Smash­ing Coldplay strat­egy kept new EMI from be­ing DOA

The Irish Times - Friday - The Ticket - - Opinion -

With EMI los­ing Paul McCart­ney, Ra­dio­head and The Rolling Stones in quick suc­ces­sion, and with other acts on the la­bel, such as Rob­bie Wil­liams, threat­en­ing to go on strike, it wasn’t look­ing good for the fa­mous im­print ear­lier this year. Throw in the fact that EMI has been hoovered up by a private eq­uity firm, and that a lot of the “mu­sic” peo­ple at the la­bel had ei­ther jumped or been pushed, and there was spec­u­la­tion about its con­tin­u­ing ex­is­tence.

Terra Firma (the new owner of EMI) had its first real test with the re­lease of Coldplay’s Viva La Vida album two months ago. McCart­ney had left the la­bel be­cause he was dis­sat­is­fied with how it had mar­keted his last few al­bums. Wil­liams was openly ques­tion­ing if the down­sized la­bel could still “work” an album. Terra Firma’s other big sign­ing, Sigur Rós, were look­ing on from the side­lines.

Could Terra Firma hack it in the mu­sic world? A lot would de­pend on how Viva La Vida was han­dled and how it per­formed. Launch­ing a full price album into a mar­ket where the very con­cept of pay­ing for mu­sic has be­come so de­based was al­ways go­ing to be dif­fi­cult. But, through a se­ries of clever ini­tia­tives, the cam­paign be­hind Viva La Vida is now be­ing hailed as one of the most suc­cess­ful of the last decade, and it will likely to pick up ev­ery PR/mar­ket­ing/ad­ver­tis­ing award go­ing at the end of the year.

Coldplay’s last album, X&Y, shifted 10 mil­lion units. In a lit­tle over two months, Viva La Vida has shifted five mil­lion. This for an album which most agree is not as ra­dio-friendly as X&Y.

The first thing the band did was to meet the free mu­sic move­ment half­way. Vi­o­let Hill, the first sin­gle, was given away as a free down­load – the first time a ma­jor band have re­leased new ma­te­rial in this way. It was down­loaded two mil­lion times over seven days be­fore go­ing on sale. The song was al­ready a top 10 hit be­fore it was even heard on ra­dio.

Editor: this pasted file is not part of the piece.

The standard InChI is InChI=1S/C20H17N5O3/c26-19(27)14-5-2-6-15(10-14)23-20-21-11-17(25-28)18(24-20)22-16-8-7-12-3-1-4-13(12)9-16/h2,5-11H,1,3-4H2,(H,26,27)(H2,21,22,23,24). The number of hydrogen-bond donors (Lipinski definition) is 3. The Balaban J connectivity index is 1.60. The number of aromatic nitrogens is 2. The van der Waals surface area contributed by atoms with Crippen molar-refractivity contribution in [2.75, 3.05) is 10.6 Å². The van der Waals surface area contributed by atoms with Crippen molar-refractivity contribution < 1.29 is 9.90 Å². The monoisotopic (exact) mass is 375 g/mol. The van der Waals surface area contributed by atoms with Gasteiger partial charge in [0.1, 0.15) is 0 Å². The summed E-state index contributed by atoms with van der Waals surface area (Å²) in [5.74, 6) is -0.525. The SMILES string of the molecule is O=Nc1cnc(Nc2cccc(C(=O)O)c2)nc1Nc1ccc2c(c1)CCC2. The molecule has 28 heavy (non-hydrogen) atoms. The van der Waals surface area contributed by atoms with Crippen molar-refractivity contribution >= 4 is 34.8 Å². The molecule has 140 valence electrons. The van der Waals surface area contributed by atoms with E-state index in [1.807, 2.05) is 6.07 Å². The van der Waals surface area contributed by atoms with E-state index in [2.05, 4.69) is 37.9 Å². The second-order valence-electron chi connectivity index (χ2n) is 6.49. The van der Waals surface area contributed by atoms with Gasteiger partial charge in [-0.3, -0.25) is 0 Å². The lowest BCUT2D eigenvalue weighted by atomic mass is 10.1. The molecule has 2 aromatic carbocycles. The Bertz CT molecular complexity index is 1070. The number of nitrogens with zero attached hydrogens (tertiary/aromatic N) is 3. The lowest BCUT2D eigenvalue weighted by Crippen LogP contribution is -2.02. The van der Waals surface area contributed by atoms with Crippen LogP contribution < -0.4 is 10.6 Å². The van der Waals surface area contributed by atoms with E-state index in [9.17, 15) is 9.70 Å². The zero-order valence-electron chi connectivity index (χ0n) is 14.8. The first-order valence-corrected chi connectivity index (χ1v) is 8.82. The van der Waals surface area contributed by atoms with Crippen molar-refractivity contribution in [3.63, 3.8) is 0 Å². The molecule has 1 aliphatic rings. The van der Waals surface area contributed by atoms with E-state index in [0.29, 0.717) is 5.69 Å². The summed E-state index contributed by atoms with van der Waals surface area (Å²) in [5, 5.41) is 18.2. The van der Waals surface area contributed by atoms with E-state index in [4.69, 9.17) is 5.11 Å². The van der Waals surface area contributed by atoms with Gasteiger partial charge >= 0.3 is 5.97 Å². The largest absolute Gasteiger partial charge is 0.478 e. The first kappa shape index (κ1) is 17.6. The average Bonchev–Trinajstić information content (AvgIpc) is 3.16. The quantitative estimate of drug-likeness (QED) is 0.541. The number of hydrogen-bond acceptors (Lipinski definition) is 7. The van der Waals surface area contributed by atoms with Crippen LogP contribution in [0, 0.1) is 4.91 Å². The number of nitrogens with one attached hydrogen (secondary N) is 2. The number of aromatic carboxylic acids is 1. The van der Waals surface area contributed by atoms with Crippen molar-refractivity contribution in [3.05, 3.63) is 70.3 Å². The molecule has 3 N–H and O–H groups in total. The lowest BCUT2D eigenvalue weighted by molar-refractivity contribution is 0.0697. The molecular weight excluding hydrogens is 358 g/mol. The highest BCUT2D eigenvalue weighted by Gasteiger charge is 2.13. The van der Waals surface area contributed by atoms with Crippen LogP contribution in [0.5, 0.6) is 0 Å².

Coldplay then played three ma­jor free gigs in New York, Lon­don and Barcelona. Bands that do this nor­mally cover their ex­penses by wall­pa­per­ing the venue with ad­ver­tis­ing. But Coldplay didn’t al­low any brand­ing – they un­der­wrote the cost of the con­certs

them­selves. In ef­fect, they paid to play.

A free song, free con­certs: Coldplay were em­brac­ing the changes. But their most re­mark­able coup was get­ting iTunes to pro­mote Viva La Vida for them. Know­ing that, U2 aside, this was the big­gest mu­sic re­lease of the year and with the band be­ing a per­fect de­mo­graphic fit for iTunes con­sumers, the com­pany fea­tured Coldplay and the album on an iTunes com­mer­cial that was broad­cast in the US dur­ing ad breaks of the mas­sively pop­u­lar Amer­i­can Idol.

The ad was later shown all around the world and prompted con­sumers to visit iTunes to pre­order the album. Net re­sult? Viva La Vida has be­come the most pre­ordered album in iTunes his­tory. And all of this in just over two months. Most coun­tries are now re­port­ing that the fig­ures for Viva La Vida have ex­ceeded the to­tal sales of X&Y.

The two big­gest changes in the mu­sic in­dus­try over the past few years have been the ad­vance of iTunes as the world’s big­gest mu­sic provider, and the amount of mu­sic which is now given away free as a lossleader. Coldplay en­gaged with both in their cam­paign and are now reap­ing the div­i­dends. Mean­while, Rob­bie Wil­liams is shap­ing up to re­lease his first new album in years, Paul McCart­ney is look­ing again at his record­ing con­tract with a cof­fee shop, and Ra­dio­head have said they will never re­lease an­other free album. Viva La Vida has a sig­nif­i­cance that far out­weighs the songs on it.

Five mil­lion rea­sons to smile: Jonny Buck­land, Chris Martin

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